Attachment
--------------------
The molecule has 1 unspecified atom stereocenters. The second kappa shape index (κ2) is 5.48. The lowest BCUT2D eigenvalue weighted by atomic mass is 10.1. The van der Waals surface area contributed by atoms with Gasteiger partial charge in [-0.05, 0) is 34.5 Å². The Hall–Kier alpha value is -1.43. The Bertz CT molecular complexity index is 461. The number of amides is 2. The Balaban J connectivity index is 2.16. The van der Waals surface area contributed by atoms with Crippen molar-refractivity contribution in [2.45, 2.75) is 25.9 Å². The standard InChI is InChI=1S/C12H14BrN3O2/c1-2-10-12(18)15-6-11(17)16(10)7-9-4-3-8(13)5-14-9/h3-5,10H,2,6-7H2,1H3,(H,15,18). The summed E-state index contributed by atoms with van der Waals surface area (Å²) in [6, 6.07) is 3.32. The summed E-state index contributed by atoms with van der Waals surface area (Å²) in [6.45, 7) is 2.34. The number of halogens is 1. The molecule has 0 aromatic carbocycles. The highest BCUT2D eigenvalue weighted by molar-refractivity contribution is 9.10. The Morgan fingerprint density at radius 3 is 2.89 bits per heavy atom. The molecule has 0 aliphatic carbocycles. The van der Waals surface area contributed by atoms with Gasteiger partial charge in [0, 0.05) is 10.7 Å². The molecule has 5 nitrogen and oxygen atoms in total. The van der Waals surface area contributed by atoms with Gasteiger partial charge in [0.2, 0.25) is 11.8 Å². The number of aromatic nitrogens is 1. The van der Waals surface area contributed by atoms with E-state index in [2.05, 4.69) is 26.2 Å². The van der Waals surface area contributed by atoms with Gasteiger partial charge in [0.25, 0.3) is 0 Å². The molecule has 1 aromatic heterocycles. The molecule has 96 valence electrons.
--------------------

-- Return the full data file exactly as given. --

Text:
The molecule has 1 unspecified atom stereocenters. The second kappa shape index (κ2) is 5.48. The lowest BCUT2D eigenvalue weighted by atomic mass is 10.1. The van der Waals surface area contributed by atoms with Gasteiger partial charge in [-0.05, 0) is 34.5 Å². The Hall–Kier alpha value is -1.43. The Bertz CT molecular complexity index is 461. The number of amides is 2. The Balaban J connectivity index is 2.16. The van der Waals surface area contributed by atoms with Crippen molar-refractivity contribution in [2.45, 2.75) is 25.9 Å². The standard InChI is InChI=1S/C12H14BrN3O2/c1-2-10-12(18)15-6-11(17)16(10)7-9-4-3-8(13)5-14-9/h3-5,10H,2,6-7H2,1H3,(H,15,18). The summed E-state index contributed by atoms with van der Waals surface area (Å²) in [6, 6.07) is 3.32. The summed E-state index contributed by atoms with van der Waals surface area (Å²) in [6.45, 7) is 2.34. The number of halogens is 1. The molecule has 0 aromatic carbocycles. The highest BCUT2D eigenvalue weighted by molar-refractivity contribution is 9.10. The Morgan fingerprint density at radius 3 is 2.89 bits per heavy atom. The molecule has 0 aliphatic carbocycles. The van der Waals surface area contributed by atoms with Gasteiger partial charge in [0, 0.05) is 10.7 Å². The molecule has 5 nitrogen and oxygen atoms in total. The van der Waals surface area contributed by atoms with Gasteiger partial charge in [0.2, 0.25) is 11.8 Å². The number of aromatic nitrogens is 1. The van der Waals surface area contributed by atoms with E-state index in [2.05, 4.69) is 26.2 Å². The van der Waals surface area contributed by atoms with Gasteiger partial charge in [0.25, 0.3) is 0 Å². The molecule has 1 aromatic heterocycles. The molecule has 96 valence electrons.